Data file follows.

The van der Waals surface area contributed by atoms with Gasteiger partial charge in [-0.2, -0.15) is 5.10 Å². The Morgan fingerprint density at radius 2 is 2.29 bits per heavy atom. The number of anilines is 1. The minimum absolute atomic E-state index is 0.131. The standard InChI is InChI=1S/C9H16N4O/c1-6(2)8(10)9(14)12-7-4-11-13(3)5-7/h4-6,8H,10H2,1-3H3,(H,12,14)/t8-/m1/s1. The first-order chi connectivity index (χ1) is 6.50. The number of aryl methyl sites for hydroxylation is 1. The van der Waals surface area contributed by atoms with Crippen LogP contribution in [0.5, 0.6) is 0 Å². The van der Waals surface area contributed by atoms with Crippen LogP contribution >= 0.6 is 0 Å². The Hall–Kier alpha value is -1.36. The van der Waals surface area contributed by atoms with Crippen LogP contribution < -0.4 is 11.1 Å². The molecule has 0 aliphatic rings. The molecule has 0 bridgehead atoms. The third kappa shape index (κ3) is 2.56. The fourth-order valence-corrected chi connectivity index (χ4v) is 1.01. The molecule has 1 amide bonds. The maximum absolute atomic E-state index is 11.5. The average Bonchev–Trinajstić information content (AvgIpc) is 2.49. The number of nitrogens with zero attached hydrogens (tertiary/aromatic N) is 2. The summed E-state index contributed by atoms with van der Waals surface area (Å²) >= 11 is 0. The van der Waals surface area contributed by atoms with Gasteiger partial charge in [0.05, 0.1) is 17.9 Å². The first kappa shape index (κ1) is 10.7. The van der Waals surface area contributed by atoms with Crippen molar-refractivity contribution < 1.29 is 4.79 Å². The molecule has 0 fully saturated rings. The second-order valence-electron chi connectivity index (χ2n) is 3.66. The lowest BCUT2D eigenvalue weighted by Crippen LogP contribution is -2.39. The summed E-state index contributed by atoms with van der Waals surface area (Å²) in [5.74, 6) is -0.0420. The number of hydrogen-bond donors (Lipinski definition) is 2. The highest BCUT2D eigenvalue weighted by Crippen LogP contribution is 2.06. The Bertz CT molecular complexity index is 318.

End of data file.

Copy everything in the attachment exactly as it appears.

The van der Waals surface area contributed by atoms with Gasteiger partial charge in [-0.2, -0.15) is 5.10 Å². The Morgan fingerprint density at radius 2 is 2.29 bits per heavy atom. The number of anilines is 1. The minimum absolute atomic E-state index is 0.131. The standard InChI is InChI=1S/C9H16N4O/c1-6(2)8(10)9(14)12-7-4-11-13(3)5-7/h4-6,8H,10H2,1-3H3,(H,12,14)/t8-/m1/s1. The first-order chi connectivity index (χ1) is 6.50. The number of aryl methyl sites for hydroxylation is 1. The van der Waals surface area contributed by atoms with Crippen LogP contribution in [0.5, 0.6) is 0 Å². The van der Waals surface area contributed by atoms with Crippen LogP contribution >= 0.6 is 0 Å². The Hall–Kier alpha value is -1.36. The van der Waals surface area contributed by atoms with Crippen LogP contribution < -0.4 is 11.1 Å². The molecule has 0 aliphatic rings. The molecule has 0 bridgehead atoms. The third kappa shape index (κ3) is 2.56. The fourth-order valence-corrected chi connectivity index (χ4v) is 1.01. The molecule has 1 amide bonds. The maximum absolute atomic E-state index is 11.5. The average Bonchev–Trinajstić information content (AvgIpc) is 2.49. The number of nitrogens with zero attached hydrogens (tertiary/aromatic N) is 2. The summed E-state index contributed by atoms with van der Waals surface area (Å²) >= 11 is 0. The van der Waals surface area contributed by atoms with Gasteiger partial charge in [0.05, 0.1) is 17.9 Å². The first kappa shape index (κ1) is 10.7. The van der Waals surface area contributed by atoms with Crippen molar-refractivity contribution < 1.29 is 4.79 Å². The molecule has 0 fully saturated rings. The second-order valence-electron chi connectivity index (χ2n) is 3.66. The lowest BCUT2D eigenvalue weighted by Crippen LogP contribution is -2.39. The summed E-state index contributed by atoms with van der Waals surface area (Å²) in [5.74, 6) is -0.0420. The number of hydrogen-bond donors (Lipinski definition) is 2. The highest BCUT2D eigenvalue weighted by Crippen LogP contribution is 2.06. The Bertz CT molecular complexity index is 318.